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Y is for Yourself

What does it mean to be yourself?

“To be nobody but yourself in a world which is doing its best, night and day, to make you everybody else means to fight the hardest battle which any human being can fight; and never stop fighting.” E.E. Cummings

‘Be yourself’ they say, but what does it mean to be yourself? And how do we know whether we are being our true selves or subconsciously losing ourselves and becoming just a product of other’s influence and manipulation?

“Be yourself, don’t take anything from anyone, and never let them take you alive.” Gerard Way

The expression of our self isn’t something that is static; it is constantly changing and evolving as we encounter and embrace new experiences; accommodating and assimilating them into our being.

It is important to question our beliefs and understandings and regularly review our ideas and behaviours to see if they are in alignment with our values. We also need to make sure that our values are not just thinly disguised prejudices!

“When someone is properly grounded in life, they shouldn’t have to look outside themselves for approval.” Epictetus

Your ability to be yourself is linked to levels of authenticity, courage, integrity, your character and the values you have and your ability to allow yourself to be vulnerable, for openness and to leave off social masks as you journey with intention through life.

Be who you are and say what you feel, because those who mind don’t matter, and those who matter don’t mind.” Bernard M. Maruch

Our lives are a journey to uncover ever deeper and different aspects of our selves and create better connections with each other.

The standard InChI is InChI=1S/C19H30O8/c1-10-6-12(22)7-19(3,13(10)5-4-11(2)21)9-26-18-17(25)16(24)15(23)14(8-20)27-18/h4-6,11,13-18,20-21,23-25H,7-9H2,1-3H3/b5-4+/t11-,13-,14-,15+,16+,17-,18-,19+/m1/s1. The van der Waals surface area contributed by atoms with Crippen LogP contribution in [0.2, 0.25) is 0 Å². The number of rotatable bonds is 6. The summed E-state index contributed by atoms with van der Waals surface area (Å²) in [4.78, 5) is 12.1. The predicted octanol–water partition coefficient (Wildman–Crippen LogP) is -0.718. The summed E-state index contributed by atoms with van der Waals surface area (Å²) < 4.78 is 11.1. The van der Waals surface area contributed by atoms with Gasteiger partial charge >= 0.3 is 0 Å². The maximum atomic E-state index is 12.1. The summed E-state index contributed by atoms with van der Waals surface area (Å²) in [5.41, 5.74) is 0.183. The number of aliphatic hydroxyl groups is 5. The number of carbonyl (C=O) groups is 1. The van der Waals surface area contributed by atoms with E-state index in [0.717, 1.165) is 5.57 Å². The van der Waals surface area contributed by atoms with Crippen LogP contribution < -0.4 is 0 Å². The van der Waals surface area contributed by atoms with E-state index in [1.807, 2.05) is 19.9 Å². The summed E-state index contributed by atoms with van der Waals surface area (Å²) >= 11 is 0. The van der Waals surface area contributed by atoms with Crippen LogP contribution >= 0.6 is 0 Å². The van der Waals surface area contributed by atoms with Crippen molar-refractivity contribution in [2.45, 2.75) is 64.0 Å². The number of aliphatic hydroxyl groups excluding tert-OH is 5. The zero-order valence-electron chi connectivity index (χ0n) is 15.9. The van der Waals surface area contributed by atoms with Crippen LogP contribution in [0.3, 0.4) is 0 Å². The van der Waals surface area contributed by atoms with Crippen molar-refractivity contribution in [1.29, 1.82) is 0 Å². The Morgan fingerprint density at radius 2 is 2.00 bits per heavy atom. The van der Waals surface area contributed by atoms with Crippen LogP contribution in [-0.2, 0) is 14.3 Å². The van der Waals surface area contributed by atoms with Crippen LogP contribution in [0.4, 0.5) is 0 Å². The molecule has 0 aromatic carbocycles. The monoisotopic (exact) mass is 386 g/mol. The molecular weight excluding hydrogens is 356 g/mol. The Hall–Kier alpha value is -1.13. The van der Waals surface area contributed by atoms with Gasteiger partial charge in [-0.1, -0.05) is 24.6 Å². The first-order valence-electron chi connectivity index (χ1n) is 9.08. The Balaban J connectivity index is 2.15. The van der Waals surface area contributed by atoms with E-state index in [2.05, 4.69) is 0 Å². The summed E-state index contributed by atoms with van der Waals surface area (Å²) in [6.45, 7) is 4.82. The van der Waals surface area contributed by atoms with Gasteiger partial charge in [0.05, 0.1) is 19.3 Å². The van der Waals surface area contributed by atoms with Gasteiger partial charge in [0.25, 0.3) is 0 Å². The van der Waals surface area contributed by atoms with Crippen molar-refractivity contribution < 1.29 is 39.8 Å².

Our assumptions, judgments and the way we define things affect our ability to see things for their true nature. When we make judgments about others through the eyes of assumption ,bias and prejudice, it prevents us seeing things for their true value and worth and they become diminished in our eyes.

It is only when we can learn to put aside our ego that we can see others for who they truly are and ourselves clearly. To get back to our true selves we have to remove the shackles of our prejudices and the constraints and dogmas imposed by others and recognise when our ego is causing us to do ourselves and others harm and preventing us accessing our authentic selves and establishing true connections with others.

So how do we bring our true self to the fore?

“The individual has always had to struggle to keep from being overwhelmed by the tribe. If you try it, you will be lonely often, and sometimes frightened. But no price is too high to pay for the privilege of owning yourself.” Friedrich Nietzsche

We are constantly being bombarded with others’ opinions – both those we know personally and others e.g. the media that is trying to influence every aspect of our being and belief systems e.g. our decisions about what to wear, how to look, what to do, what we shouldn’t do, what we should think and how to interpret things, who to vote for, which God to believe in… the list goes on.

Don’t be into trends. Don’t make fashion own you, but you decide what you are, what you want to express by the way you dress and the way to live.” Gianni Versace